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My Favorite Security ‘Tewlz’ and Information Sites

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Almost anything you need to know about security can be found on the Internet. There are sites of every size, shape, and color – many with loads of useful information, others that are not nearly as useful. Many of these sites are very commercial while others are completely open.

Because of the wide range of sites that are available, researching particular topics can be a daunting task. It is for this reason that I decided to put together a list of my favorite (and what I consider to be most useful) sites. Please be careful at some of these sites. I cannot vouch for the integrity of any of these sites. If you are using Windows to browse these sites, please make sure that all security patches have been installed on your system. You will probably want to make sure that your virus definitions are up to date as well. I don’t want to cause a panic; I have never had any problems resulting from visiting any of these sites. However, many of these sites link to sites that are run by some less than savory characters.

If you are looking for the latest tools (tewlz?), tutorials, and exploits that are available, I would like to recommend AstaLaVista. This site provides many categories of security-related topics, some of which are platform-specific and application-specific while others may be more general. All in all this site is a very good place to begin researching a topic, as long as the “blackhat” feel of the site does not offend you.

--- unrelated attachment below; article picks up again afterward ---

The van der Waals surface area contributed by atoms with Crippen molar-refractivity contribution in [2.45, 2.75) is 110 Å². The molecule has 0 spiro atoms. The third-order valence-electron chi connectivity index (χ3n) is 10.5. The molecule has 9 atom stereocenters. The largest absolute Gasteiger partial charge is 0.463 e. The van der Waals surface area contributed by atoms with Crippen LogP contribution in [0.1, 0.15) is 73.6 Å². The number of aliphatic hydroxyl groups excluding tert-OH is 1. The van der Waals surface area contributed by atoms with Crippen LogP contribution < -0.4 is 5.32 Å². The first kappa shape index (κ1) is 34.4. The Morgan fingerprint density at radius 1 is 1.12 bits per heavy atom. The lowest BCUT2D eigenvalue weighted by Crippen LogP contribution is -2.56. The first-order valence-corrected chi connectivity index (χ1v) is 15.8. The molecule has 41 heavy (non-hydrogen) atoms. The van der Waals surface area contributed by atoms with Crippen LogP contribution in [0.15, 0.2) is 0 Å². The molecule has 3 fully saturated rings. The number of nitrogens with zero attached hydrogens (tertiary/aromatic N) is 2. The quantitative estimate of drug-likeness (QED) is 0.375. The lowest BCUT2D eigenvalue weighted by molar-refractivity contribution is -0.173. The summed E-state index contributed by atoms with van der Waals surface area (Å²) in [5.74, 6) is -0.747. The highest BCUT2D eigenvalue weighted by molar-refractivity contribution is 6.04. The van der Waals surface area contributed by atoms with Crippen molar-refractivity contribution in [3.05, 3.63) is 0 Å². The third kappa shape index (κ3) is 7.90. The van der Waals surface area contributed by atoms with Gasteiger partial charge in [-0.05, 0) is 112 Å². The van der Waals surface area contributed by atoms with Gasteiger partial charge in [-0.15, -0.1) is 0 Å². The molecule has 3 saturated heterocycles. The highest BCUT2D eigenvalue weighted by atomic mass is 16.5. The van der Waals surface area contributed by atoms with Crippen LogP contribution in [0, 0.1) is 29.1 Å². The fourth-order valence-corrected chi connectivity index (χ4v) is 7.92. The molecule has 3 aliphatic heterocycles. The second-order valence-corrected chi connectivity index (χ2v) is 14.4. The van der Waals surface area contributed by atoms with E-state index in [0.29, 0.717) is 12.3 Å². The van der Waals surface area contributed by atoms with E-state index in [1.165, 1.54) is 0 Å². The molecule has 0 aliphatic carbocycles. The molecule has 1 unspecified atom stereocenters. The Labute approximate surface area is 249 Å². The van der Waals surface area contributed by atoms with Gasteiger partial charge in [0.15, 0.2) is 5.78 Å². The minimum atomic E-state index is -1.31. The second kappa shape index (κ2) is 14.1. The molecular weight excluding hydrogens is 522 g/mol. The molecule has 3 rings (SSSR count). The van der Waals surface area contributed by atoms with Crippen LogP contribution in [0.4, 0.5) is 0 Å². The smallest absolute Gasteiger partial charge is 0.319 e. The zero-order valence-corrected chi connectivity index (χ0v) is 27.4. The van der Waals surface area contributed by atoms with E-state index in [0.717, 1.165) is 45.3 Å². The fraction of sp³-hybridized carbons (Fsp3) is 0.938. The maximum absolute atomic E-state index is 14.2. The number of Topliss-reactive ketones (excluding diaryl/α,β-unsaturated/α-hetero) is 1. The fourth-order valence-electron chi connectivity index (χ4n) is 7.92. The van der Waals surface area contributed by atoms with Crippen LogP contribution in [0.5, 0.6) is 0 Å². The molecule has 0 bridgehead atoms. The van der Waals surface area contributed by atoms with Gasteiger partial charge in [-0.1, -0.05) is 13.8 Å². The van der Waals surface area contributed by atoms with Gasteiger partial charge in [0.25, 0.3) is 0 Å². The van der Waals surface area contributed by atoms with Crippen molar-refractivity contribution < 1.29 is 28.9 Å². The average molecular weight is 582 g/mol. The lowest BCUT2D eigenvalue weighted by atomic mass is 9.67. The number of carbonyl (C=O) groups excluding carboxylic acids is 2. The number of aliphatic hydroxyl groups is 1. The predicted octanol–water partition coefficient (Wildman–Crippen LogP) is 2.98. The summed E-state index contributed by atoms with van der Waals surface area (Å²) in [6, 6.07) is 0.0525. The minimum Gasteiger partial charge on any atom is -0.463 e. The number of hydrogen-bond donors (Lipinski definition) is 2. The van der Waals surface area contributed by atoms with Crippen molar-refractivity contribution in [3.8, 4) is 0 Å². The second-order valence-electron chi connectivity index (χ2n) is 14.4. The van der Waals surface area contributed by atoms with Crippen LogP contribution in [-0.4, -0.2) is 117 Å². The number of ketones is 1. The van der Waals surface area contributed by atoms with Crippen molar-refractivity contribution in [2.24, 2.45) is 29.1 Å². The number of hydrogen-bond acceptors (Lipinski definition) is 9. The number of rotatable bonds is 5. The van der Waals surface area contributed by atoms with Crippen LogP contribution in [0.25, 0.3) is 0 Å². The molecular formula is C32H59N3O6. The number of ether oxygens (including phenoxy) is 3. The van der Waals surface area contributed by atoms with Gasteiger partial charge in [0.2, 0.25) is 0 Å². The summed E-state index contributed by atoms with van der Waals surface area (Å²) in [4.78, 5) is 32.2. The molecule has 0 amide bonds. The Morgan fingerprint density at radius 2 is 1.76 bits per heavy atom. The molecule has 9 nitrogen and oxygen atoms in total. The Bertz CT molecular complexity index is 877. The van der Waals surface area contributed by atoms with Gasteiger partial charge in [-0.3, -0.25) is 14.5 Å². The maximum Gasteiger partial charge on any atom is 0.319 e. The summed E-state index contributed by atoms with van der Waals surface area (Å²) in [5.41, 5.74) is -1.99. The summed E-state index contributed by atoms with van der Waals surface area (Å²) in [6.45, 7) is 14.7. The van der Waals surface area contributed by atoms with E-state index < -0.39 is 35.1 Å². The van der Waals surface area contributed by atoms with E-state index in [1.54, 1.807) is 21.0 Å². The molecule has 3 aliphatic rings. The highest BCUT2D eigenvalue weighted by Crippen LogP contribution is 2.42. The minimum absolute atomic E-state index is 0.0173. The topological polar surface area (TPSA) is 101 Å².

Keep in mind that many crackers and script kiddies use this site and will link to their own sites. The only reason that I mention this is that some sites will have pornographic pop-ups and such. (I have never seen any pornography on AstaLaVista, just on sites linked to from there – you have been warned.) You will quickly learn which sites to avoid. In the meanwhile, let me suggest pop-up stopper if you plan to surf this site from a Windows box. The main reason that I mention this site is that it has become a central repository for everything security-related (trust me, you will see mention of exploits that you never even knew existed!). Anyway, if you want to see what your competitors (crackers, script kiddies, exploiters, etc…) are up to, be sure to check out AstaLaVista.

Another place to go for *tons* of links is Underground Security Systems Research. This site contains huge amounts of information, tools, and links. If you go to the ‘library’ link in the menu, you may want to scroll to the bottom where links to the “typical” security sites can be found. When I say typical, I mean places like CERT (Computer Emergency Response Team) and CSI (Computer Security Institute). These are nice sites if you are looking for information on recent discoveries and commercial tools, but they rarely give you the same tools that the crackers and script kiddies are using. USSR (Underground Security System Research) also has a huge list of these types of tools if you select the ‘Exploits’ link and then follow the link to ‘Misc. and Tools’.